BB: Yes, I think we have a great team this year. In the end there were some tough calls and there are a few guys not on the team that I felt were deserving of a spot. At the same time, we don’t have a guy that is proven in one-day races to enter the top five or the top 10, we don’t have a guy who wins Spring Classics or races of this length. With that in mind, we haven’t discussed our exact game plan and I don’t know what sort of expectations we are going to place on ourselves but I think we have a good team of guys who have all raced together before and the feeling is really good. There won’t be any weirdness in who is going to ride for who or what the team objective will be. I can confidently say that we are going to show up on the day and execute as best we can for the guys who are going the best.
There are guys not on the team who are deserving of a spot and if we had nine spots it wouldn’t be hard to fill those last three spots but I think they [USA Cycling] did a good job with a tough selection and we have a good mixture of youth, experience and leadership.
CN: You’ve competed in the World Championships on many occasions for the US, do you see yourself as the veteran on the team now?
BB: It’s been nice to see myself come along in that time. The first one I did was in Varese in 2008, and USA Cycling just needed guys to do it. I couldn’t even believe that they called me because it was my first year doing a couple of European races and one or two WorldTour races, and when I found out there was a spot available I jumped at it. I went and got my butt totally kicked and couldn’t believe it. I stopped to pee at one point in the race and I could not believe how much energy and time it took just to get back into the field. It was an eye-opening experience and it took me a few times of racing Worlds before I could even imagine finishing one. Having more experience with the one-day races like the Ardennes Classics has helped a lot for a race like Worlds.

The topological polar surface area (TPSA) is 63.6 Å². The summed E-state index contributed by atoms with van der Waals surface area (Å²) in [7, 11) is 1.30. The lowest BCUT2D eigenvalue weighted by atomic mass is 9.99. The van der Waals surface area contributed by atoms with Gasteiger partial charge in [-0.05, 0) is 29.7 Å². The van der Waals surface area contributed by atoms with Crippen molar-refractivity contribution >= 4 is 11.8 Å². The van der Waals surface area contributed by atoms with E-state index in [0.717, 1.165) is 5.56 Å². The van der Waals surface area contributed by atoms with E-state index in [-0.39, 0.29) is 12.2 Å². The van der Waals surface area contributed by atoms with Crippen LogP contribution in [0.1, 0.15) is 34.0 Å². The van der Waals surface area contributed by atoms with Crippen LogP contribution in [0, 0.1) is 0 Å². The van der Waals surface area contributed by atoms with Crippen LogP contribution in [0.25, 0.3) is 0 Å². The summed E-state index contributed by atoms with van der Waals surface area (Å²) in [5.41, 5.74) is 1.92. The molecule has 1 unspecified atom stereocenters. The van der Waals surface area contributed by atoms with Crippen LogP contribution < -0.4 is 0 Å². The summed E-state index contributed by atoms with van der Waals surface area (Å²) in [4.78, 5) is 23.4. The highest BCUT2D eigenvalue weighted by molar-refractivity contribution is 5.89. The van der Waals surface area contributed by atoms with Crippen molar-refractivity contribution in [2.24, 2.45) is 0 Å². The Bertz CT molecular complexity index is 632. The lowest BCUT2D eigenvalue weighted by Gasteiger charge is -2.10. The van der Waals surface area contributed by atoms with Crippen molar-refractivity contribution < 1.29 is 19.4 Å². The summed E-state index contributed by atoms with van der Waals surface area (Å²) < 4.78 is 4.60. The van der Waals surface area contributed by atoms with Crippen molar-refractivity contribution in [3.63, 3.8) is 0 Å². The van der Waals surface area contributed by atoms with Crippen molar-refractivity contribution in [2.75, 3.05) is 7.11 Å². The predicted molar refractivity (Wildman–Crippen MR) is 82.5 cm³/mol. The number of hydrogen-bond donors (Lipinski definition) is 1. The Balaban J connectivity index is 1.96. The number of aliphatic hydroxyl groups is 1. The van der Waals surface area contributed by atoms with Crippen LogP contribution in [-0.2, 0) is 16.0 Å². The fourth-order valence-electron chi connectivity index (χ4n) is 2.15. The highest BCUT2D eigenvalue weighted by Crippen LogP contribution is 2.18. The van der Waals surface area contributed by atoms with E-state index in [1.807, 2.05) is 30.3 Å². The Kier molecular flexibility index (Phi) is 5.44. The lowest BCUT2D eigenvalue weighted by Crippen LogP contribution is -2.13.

CN: What are your thoughts on the urban-style course with three successive climbs at the end of each lap?
BB: When I rode it the first time, I thought it was a unique and interesting course but I was a little disappointed that there wasn’t a little bit more varied terrain or that we weren’t going out into the countryside. It is a lot of laps, a lot of turns and there is never any area where you are rolling through the countryside, it’s all concrete, concrete, concrete and buildings. Personally, I would prefer it had more countryside and longer climbs but we can’t change that.
I think it will be really important to have good positioning going into the climbs, setting up the corners before those climbs and into the corners over the top. Libby has the cobbles and when we rode that in training, the corners were sharp enough and the roads narrow enough that we almost had to break for the corners. Trying to funnel 150 or 200 guys into that will result in a big difference in speed from the first guy to the last guy and the peloton will really stretch out there. That may not be a huge hurdle in itself but when you do 16 laps, sprinting over that 16 times followed by the other two climbs, it will really add up and set the stage for a more selective finish.